By Charles Rammelkamp
Utah poet laureate Paisley Rekdal’s poetry deals with change, and not gradual, evolutionary change but the kind of drastic transformation often brought on by violence. To that end, many of these poems allude to Ovid’s Metamorphoses, those myths of capricious, aggressive gods driven by their selfish desires.
Rekdal channels such tales as that of Tiresias, the blind prophet transformed into a woman, in the poem “Tiresias,” about the mother of a girl who is undergoing gender transformation (“To remove / the breasts entirely, cut out the slick / dark bag of womb, stitch out from fat / and labia some length of skin / she’d learn to call a penis….”); the story of Pasiphaë, queen of Crete, who lusted after and mated with a bull, in the poem, “Pasiphaë,” which is about a widow’s attraction to the dog with whom she survives her husband’s death (“She wanted to make the dog feel / for her some part of what was powerful / about his grief for M.”); the myth of Io, the priestess of Zeus’ wife Hera, for whom Zeus lusts – never a good sign for any mortal! – and turns her into a heifer to deceive Hera. In the game of deception between Zeus and Hera that follows, Io is ultimately made to suffer the continual stings of a gadfly. In Rekdal’s poem, “Io,” a lesbian lover becomes a quadriplegic after a bike accident, transformed from an athletic woman into a cripple and thus transforming their love into something puzzling, indefinable.
The horror, she tries to explain to Jane, is not
that she has changed but that she can’t change
entirely. Memory makes some part of her stay
always the same, and when she looks at Jane
reading on the futon refolded back into a couch,
she cries. Jane, to comfort her, insists
her desire for her is exactly the same, but it cannot be
the same desire. It is an old desire locked
inside a new body, one of clumsy,
twisted fingers, shriveled legs,
bedsores. Even Jane is not Jane anymore….
At the heart of these poetic reflections on the implications, agency and effects of transformation is the story of Philomela – the nightingale. Briefly, Philomela was raped by her sister’s husband, Tereus, who then cuts out her tongue. She weaves a tapestry to illustrate the rape, for her sister, who, incensed, kills the son she had by Tereus and feeds him to her husband. Enraged, Tereus goes after the sisters, who flee and are transformed into the swallow and the nightingale respectively.
In Rekdal’s poem, a girl, whom we understand has been raped, is spurned by her grandmother, her inheritance given to a cousin, a sculptor, whose work (Persephone) actually depicts a rape. A month later the girl receives her grandmother’s Singer sewing machine in the mail – perhaps the tool with which she might make her own revelatory tapestry? – but she hides it away in a closet.
In a brilliant poetic essay that follows the poem (“Nightingale: A Gloss”), Rekdal reflects on language and art and how they transform and explain the very things (like “rape”) that precede it. In the midst of the essay, she tells the story of her own violation while hiking near Loch Ness. Is it “rape”? What to label the assault is one of the vexing problems she addresses. (“It is not rape and yet. Sexual violence has been historically difficult to articulate.”)
Rekdal cites history and literature and etymology to flesh out the implications and asks, “If art is the eloquence left Philomela, what answer does it inspire?” Silence? Madness? “Is the metonym for Philomela art, or silence, or raving?”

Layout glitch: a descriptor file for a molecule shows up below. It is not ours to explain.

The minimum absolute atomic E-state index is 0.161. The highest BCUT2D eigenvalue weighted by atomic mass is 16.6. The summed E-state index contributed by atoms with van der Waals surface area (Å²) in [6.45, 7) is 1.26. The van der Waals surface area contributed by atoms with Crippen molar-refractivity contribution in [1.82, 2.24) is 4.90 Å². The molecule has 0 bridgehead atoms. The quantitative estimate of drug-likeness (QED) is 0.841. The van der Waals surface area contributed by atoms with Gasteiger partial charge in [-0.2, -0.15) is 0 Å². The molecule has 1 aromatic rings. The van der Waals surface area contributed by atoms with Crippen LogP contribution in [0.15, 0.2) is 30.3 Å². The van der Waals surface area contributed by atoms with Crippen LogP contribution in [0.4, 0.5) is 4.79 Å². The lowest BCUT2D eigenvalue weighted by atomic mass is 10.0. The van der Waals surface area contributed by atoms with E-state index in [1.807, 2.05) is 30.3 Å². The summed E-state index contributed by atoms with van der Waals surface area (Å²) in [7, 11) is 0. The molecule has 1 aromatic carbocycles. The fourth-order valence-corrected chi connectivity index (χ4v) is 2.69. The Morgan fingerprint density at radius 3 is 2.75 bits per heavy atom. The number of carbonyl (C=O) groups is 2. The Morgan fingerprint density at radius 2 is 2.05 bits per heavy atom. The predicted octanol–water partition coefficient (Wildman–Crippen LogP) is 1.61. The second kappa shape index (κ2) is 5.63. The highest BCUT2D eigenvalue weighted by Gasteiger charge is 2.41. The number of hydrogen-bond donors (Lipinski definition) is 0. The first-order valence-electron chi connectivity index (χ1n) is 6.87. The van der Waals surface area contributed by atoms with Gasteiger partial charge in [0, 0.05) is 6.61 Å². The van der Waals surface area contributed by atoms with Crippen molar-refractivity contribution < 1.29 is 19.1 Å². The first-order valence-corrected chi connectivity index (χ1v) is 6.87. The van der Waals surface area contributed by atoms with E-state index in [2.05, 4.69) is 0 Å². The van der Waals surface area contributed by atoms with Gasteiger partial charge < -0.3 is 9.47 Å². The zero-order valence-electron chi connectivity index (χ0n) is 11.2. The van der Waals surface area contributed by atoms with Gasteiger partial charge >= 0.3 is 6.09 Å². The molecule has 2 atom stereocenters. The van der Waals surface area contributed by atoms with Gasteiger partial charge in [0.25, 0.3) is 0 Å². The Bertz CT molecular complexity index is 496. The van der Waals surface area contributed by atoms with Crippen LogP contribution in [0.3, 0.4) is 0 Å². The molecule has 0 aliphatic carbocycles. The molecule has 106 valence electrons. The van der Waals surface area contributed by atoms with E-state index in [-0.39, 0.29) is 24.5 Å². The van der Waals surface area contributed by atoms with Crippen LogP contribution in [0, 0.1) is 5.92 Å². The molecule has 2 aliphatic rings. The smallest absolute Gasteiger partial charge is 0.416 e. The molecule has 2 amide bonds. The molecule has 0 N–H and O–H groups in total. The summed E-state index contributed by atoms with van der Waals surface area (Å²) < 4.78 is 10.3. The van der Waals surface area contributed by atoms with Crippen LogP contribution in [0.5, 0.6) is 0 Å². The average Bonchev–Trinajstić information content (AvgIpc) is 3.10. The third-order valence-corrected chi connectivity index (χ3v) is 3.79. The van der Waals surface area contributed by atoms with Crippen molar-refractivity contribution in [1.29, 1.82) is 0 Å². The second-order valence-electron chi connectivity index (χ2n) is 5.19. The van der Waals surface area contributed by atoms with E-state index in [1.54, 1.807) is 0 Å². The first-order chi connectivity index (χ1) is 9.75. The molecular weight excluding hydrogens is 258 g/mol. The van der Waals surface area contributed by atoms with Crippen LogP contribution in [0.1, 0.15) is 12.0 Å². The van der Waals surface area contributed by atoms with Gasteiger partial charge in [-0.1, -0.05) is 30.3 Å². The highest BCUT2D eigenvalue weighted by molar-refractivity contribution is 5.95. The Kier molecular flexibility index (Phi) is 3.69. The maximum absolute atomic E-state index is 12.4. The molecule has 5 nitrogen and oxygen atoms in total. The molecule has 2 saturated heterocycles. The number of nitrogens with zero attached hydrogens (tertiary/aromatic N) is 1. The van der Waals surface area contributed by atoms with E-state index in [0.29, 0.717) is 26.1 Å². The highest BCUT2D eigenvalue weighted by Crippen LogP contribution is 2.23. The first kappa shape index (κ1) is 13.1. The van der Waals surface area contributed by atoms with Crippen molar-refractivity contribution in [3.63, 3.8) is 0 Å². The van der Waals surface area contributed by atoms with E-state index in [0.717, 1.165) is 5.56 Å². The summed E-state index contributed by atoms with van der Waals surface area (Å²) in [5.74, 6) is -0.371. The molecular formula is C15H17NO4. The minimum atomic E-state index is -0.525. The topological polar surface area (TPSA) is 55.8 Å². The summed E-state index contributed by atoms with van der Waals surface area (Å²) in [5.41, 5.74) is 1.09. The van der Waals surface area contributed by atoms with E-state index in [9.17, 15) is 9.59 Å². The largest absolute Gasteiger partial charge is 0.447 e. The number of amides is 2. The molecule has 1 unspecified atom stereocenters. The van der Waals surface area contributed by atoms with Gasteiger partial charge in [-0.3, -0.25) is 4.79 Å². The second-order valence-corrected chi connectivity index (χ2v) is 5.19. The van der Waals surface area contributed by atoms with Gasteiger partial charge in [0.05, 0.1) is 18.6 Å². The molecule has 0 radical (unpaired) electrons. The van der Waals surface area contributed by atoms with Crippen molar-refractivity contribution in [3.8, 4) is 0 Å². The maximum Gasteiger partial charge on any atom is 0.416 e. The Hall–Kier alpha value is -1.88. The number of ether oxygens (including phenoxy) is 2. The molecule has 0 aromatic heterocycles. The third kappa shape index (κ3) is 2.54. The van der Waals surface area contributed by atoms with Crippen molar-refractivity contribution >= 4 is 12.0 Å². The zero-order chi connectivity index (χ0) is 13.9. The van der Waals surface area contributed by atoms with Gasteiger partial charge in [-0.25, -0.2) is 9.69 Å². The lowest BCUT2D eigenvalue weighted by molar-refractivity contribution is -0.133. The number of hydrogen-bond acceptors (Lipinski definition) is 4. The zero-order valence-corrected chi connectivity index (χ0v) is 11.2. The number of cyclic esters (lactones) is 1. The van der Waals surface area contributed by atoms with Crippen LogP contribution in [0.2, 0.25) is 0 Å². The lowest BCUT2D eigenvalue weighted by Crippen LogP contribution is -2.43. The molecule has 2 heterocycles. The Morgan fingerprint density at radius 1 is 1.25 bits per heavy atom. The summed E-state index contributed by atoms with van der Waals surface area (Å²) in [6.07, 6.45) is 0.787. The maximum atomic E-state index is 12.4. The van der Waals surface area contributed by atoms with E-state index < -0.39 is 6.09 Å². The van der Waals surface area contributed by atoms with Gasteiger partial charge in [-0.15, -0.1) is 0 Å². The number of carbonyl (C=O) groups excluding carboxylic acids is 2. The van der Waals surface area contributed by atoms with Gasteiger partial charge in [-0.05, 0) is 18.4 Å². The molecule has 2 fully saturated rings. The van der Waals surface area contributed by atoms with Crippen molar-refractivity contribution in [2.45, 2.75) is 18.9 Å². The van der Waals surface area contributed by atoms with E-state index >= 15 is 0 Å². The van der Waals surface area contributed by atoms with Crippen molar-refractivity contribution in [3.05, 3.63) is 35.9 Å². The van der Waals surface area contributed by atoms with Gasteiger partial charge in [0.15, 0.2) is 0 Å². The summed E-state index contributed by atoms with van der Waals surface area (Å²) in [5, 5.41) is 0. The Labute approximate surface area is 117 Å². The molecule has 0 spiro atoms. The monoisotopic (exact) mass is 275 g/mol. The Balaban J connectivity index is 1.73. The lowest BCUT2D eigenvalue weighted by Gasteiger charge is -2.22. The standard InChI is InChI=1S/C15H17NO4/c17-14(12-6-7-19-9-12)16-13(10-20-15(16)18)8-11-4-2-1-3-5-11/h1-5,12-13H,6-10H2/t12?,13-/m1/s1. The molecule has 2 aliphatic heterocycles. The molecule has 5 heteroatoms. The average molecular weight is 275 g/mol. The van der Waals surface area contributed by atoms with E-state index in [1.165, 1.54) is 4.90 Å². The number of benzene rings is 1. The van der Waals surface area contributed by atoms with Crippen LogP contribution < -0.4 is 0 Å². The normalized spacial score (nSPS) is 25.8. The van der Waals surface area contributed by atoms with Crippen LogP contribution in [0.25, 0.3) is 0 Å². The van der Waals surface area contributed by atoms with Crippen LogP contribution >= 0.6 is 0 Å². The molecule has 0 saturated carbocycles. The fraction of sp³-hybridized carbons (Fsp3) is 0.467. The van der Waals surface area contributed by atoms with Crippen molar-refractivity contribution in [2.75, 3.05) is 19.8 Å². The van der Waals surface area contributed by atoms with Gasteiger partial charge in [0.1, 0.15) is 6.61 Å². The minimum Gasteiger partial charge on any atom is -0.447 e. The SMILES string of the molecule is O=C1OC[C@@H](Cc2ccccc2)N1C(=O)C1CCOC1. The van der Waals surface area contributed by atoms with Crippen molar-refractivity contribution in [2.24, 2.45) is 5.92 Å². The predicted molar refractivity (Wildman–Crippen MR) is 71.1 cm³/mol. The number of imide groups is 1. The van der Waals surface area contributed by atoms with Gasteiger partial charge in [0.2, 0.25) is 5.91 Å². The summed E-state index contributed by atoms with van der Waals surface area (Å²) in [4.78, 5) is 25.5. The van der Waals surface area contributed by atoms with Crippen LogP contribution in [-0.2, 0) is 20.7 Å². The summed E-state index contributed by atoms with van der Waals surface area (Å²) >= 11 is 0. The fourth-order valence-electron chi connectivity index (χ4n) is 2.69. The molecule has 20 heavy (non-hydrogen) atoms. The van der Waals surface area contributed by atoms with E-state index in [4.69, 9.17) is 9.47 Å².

And the nightingale, whose sweet, sad song has bedeviled poets for centuries? She cites Pliny the elder: “In poetry, the song may be one of suffering and loss; in nature, it is simply one of life.”
Another brilliant poem, “Gokstadt/Ganymede,” composed of fifteen sonnets, alludes to the story of the boy Zeus abducted for his beauty (from which the Greek custom of paiderastia was modeled) and tells the story of the endurance and effects of pain through the years in a frustrated love. Nightingale is dedicated to the memory Gregory Beckelhymer, who died from cancer at only 47, and this tender poem more or less reflects his struggle. “I lay claim / to your private history, and by doing so chain / you once more to silence.”
In these fifteen elegiac sonnets, Rekdal weaves ancient Norse mythology, symbolized by Gokstadt, the 9th century Viking ship on display in a museum in Oslo. In his online obituary, posted by his widow, the subject of the sequence is shown “running a hand / along Gokstadt’s blackened bow.” She later writes:
Somewhere grief’s oceanic murmur sounds:
the faint snap of linen sails, or the prayers of mourners
hungry for ritual. I imagine your fingers
scrolling these hieroglyphics carved in rounds
through Gokstadt’s keel: an untranslatable lace
of beasts and love knots, maps of borders,
the king’s own scrawled, brutal wars turned
quaint and historical….
Other poems in Nightingale, like “Knitted Thylacine,” “Psyche” and “Marsyas,” address the role of art in transformation. In poems like “Pear” and “The Olive Trees of Vouves” she meditates on nature, the thing that precedes art and requires no interpretation (but gets one!).
About the very phenomenon of transformation that drives this whole, lovely collection, Rekdal writes in “Nightingale: A Gloss”: “If we become the thing that symbolizes us, it is not change then, but revelation.” The poems in this collection are revelatory.
by Paisley Rekdal
Copper Canyon Press $16.00
Charles Rammelkamp is Prose Editor for BrickHouse Books in Baltimore and Reviews Editor for The Adirondack Review. A chapbook of poems, Jack Tar’s Lady Parts, is available from Main Street Rag Publishing. Another poetry chapbook, Me and Sal Paradise, was recently published by FutureCycle Press. An e-chapbook has also recently been published online Time Is on My Side (yes it is). Another chapbook, Mortal Coil, is forthcoming from Clare Songbirds Publishing.